12-15-2007, 06:10 PM #1
12-15-2007, 06:28 PM #2
12-15-2007, 11:27 PM #3
- Join Date
- Nov 2007
- Odessa, TX
Personally I thought I sucked when compared with YIM.
12-15-2007, 11:38 PM #4
12-16-2007, 12:26 AM #5
I'm signed up, but havent used it in a long while.
It seemed like it tried to load all the freakin time...not when I wanted it to. Kind of like cheezy spy ware, but not really.
12-16-2007, 12:45 AM #6
Lot of video lag compared to yahoo or msn
12-16-2007, 04:28 AM #7
What is it? I have it on my myspace but never really looked to see what it was...
12-16-2007, 12:58 PM #8
- Join Date
- Jul 2007
- near Toronto, Canada
Skype user comments
Skype, primarily for voice, but also for some text chatting.
Skype Voice calls work well most of the time. The best audio quality is between two computers running Skype - it can sound better than a good telephone link, but sometimes it can have poor sound quality. Skype computer to computer voice calling and text chat is always zero cost, other than the Internet connection.
I also use Skype for calls from my computer to real telephones. In January of 2007 I purchased the one year, flat rate for anywhere in US & Canada. Current cost, I think, for one year of Skype calling is $30 (to US & Canada).
Calling to places beyond the US and Canada, costs about 2 cents per minute.
Skype is based in Europe, so their core pricing is in Euros, but they can work in other currencies. You just select what currency you want to use, and purchase some Skype credit. I usually buy 10 Euros worth (about $14), which last me a long time.
Note that with Skype calling to regular telephones, the destination country determines the price per minute. Where you and your computer are calling from, makes no difference to the cost. You can be anywhere in the world, and as long as you have a half decent Internet connection, you can call real telephones at the cheap Skype rate for the destination country.
Skype call quality does vary. Computer to computer, it is affected by the speed and quality of the Internet connections at both ends, and any Internet backbone congestion. Usually, if the connection is poor, I disconnect, and retry the call a minute or two later. Often that is all it takes. Use a good quality headset with microphone. Using desktop or laptop speakers and a cheap or built in microphone makes for poor audio.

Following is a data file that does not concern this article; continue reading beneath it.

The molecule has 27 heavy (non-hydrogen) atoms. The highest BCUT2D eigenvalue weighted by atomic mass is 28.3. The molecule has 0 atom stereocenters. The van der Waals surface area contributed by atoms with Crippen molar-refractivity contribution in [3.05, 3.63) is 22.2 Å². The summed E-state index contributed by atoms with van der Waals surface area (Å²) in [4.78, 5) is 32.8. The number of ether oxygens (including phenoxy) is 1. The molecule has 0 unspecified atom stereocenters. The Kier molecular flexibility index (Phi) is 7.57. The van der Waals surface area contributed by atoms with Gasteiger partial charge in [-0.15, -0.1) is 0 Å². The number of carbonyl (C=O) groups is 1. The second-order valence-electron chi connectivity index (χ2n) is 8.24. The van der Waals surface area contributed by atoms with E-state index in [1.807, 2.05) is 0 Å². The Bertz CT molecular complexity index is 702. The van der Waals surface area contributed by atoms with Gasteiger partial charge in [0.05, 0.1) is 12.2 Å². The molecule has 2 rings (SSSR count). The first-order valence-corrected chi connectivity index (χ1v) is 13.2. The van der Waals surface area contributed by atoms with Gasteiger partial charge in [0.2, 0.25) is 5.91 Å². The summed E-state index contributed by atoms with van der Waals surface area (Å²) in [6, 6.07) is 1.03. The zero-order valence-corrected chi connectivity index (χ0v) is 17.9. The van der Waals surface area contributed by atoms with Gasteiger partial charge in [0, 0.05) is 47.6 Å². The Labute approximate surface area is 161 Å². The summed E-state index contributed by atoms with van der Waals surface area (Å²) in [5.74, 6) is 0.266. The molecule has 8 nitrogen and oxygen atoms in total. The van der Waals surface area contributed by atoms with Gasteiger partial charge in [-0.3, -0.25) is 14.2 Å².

Skype to real telephones; the quality also varies, and again the best fix is to try the call again.
Skype, the company. The technology works. They do have competitors, but I have not really investigated them. The company itself can be a hassle to deal with, and customer service tends to be unresponsive. Eventually things get sorted out...
When configuring Skype on your computer, take the time to configure your broadband Internet router to forward the IP port number your particular Skype installation is using.
Look in Skype-Tools-Options-Advanced tab-Connection. The port number will be listed. Access your router's configuration settings (look in the router manual), and configure Port Forwarding for the Skype port number. You will need to enter or select the IP address of your computer, so the router will forward all incoming Skype packets addressed for the Skype port number to your computer.
In Skype-Tools-Options-Advanced-Connections, click the checkbox "Display technical call info".
Once you have your router configured, you can make a call to Skype address echo123. This is a special Skype test address. You will hear a recording, then be prompted to leave a test message, then it will play back your test message. While all this is going on, if you hover your mouse over the call status window, a box will pop up with a bunch of technical info.
Look for UPD status: Local:Good Remote: Good
Local:Good tells you that Skype is able to efficiently receive voice UDP packets from the outside world, and they are not getting sidetracked by your Internet router.
If you are connecting to another Skype computer user, and it shows Local:Good but Remote:Bad, that means at the far end their router is not forwarding the Skype UDP port packets correctly into their computer. Note that their Skype port number will be different from yours.
12-16-2007, 02:11 PM #9
yeah.. I used it for computers...
playing online ( call of duty 2 )
I could be in a room, with my team for a clan match, and talk to the whole team through skype so the other team doesn't hear us...
Also being a Ref-Mod for Gamebattles... we would use it and another program.. so that if we had trouble, or other refs had trouble.. then we could talk to them while in a room....
I used to call people like to there home line phones, but now it costs money.. so isn't worth it..
It would be pretty cool if GH would get like a skype room, on the site for each of brands ( yamaha, seadoo, kawi....etc. )
So when your on, you can talk to the people.. quicker communication..
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